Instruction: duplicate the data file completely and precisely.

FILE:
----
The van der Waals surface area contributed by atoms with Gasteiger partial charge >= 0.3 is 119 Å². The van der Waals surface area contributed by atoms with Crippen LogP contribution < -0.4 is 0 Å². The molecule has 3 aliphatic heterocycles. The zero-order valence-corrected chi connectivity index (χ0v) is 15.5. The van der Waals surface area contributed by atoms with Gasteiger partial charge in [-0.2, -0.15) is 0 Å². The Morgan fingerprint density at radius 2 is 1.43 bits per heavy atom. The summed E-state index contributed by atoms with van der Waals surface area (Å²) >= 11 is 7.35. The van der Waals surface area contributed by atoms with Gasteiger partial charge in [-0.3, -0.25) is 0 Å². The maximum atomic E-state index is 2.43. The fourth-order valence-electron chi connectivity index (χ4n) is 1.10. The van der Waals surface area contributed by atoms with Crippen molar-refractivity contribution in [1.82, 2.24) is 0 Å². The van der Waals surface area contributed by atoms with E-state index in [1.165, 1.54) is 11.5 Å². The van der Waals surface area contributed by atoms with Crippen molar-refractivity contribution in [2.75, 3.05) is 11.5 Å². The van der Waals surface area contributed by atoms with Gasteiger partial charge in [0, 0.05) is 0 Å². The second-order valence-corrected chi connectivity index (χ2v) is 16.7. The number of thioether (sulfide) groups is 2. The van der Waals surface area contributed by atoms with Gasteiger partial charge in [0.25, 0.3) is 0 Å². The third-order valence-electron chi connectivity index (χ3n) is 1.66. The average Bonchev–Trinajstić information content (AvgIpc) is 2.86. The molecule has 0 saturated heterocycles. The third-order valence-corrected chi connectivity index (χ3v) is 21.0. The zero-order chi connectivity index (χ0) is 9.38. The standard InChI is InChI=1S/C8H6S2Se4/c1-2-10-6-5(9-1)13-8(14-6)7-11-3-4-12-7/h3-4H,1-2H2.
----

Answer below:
The van der Waals surface area contributed by atoms with Gasteiger partial charge >= 0.3 is 119 Å². The van der Waals surface area contributed by atoms with Crippen LogP contribution < -0.4 is 0 Å². The molecule has 3 aliphatic heterocycles. The zero-order valence-corrected chi connectivity index (χ0v) is 15.5. The van der Waals surface area contributed by atoms with Gasteiger partial charge in [-0.2, -0.15) is 0 Å². The Morgan fingerprint density at radius 2 is 1.43 bits per heavy atom. The summed E-state index contributed by atoms with van der Waals surface area (Å²) >= 11 is 7.35. The van der Waals surface area contributed by atoms with Gasteiger partial charge in [-0.3, -0.25) is 0 Å². The maximum atomic E-state index is 2.43. The fourth-order valence-electron chi connectivity index (χ4n) is 1.10. The van der Waals surface area contributed by atoms with Crippen molar-refractivity contribution in [1.82, 2.24) is 0 Å². The van der Waals surface area contributed by atoms with E-state index in [1.165, 1.54) is 11.5 Å². The van der Waals surface area contributed by atoms with Crippen molar-refractivity contribution in [2.75, 3.05) is 11.5 Å². The van der Waals surface area contributed by atoms with Gasteiger partial charge in [0, 0.05) is 0 Å². The second-order valence-corrected chi connectivity index (χ2v) is 16.7. The number of thioether (sulfide) groups is 2. The van der Waals surface area contributed by atoms with Gasteiger partial charge in [0.25, 0.3) is 0 Å². The third-order valence-electron chi connectivity index (χ3n) is 1.66. The average Bonchev–Trinajstić information content (AvgIpc) is 2.86. The molecule has 0 saturated heterocycles. The third-order valence-corrected chi connectivity index (χ3v) is 21.0. The zero-order chi connectivity index (χ0) is 9.38. The standard InChI is InChI=1S/C8H6S2Se4/c1-2-10-6-5(9-1)13-8(14-6)7-11-3-4-12-7/h3-4H,1-2H2.